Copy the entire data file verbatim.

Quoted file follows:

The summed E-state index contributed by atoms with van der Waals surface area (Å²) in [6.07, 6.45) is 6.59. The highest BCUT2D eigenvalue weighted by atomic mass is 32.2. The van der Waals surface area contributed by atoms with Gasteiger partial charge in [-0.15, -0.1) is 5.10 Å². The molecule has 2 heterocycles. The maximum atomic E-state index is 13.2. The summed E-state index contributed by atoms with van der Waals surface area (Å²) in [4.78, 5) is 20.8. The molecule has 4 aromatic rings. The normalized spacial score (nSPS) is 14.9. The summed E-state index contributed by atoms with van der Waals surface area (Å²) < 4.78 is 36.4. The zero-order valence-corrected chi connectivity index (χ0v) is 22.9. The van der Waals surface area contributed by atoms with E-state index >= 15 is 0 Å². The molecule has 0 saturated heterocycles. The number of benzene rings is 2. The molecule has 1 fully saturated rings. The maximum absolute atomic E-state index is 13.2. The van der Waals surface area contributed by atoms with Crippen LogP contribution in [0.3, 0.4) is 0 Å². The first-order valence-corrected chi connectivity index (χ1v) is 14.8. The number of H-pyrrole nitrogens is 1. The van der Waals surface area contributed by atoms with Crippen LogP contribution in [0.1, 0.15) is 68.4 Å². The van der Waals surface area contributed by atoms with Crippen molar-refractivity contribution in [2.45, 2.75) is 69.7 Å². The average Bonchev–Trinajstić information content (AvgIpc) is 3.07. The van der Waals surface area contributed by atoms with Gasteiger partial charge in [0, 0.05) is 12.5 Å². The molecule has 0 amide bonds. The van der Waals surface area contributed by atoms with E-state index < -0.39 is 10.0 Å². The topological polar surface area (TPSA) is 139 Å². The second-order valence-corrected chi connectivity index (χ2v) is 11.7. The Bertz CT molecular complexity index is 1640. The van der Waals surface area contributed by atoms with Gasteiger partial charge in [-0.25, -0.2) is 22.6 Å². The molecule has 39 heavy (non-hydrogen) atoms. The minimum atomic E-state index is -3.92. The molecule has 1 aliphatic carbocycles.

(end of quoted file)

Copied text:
The summed E-state index contributed by atoms with van der Waals surface area (Å²) in [6.07, 6.45) is 6.59. The highest BCUT2D eigenvalue weighted by atomic mass is 32.2. The van der Waals surface area contributed by atoms with Gasteiger partial charge in [-0.15, -0.1) is 5.10 Å². The molecule has 2 heterocycles. The maximum atomic E-state index is 13.2. The summed E-state index contributed by atoms with van der Waals surface area (Å²) in [4.78, 5) is 20.8. The molecule has 4 aromatic rings. The normalized spacial score (nSPS) is 14.9. The summed E-state index contributed by atoms with van der Waals surface area (Å²) < 4.78 is 36.4. The zero-order valence-corrected chi connectivity index (χ0v) is 22.9. The van der Waals surface area contributed by atoms with E-state index >= 15 is 0 Å². The molecule has 0 saturated heterocycles. The number of benzene rings is 2. The molecule has 1 fully saturated rings. The maximum absolute atomic E-state index is 13.2. The van der Waals surface area contributed by atoms with Crippen LogP contribution in [0.3, 0.4) is 0 Å². The first-order valence-corrected chi connectivity index (χ1v) is 14.8. The number of H-pyrrole nitrogens is 1. The van der Waals surface area contributed by atoms with Crippen LogP contribution in [0.1, 0.15) is 68.4 Å². The van der Waals surface area contributed by atoms with Crippen molar-refractivity contribution in [2.45, 2.75) is 69.7 Å². The average Bonchev–Trinajstić information content (AvgIpc) is 3.07. The van der Waals surface area contributed by atoms with Gasteiger partial charge in [0, 0.05) is 12.5 Å². The molecule has 0 amide bonds. The van der Waals surface area contributed by atoms with E-state index < -0.39 is 10.0 Å². The topological polar surface area (TPSA) is 139 Å². The second-order valence-corrected chi connectivity index (χ2v) is 11.7. The Bertz CT molecular complexity index is 1640. The van der Waals surface area contributed by atoms with Gasteiger partial charge in [-0.25, -0.2) is 22.6 Å². The molecule has 39 heavy (non-hydrogen) atoms. The minimum atomic E-state index is -3.92. The molecule has 1 aliphatic carbocycles.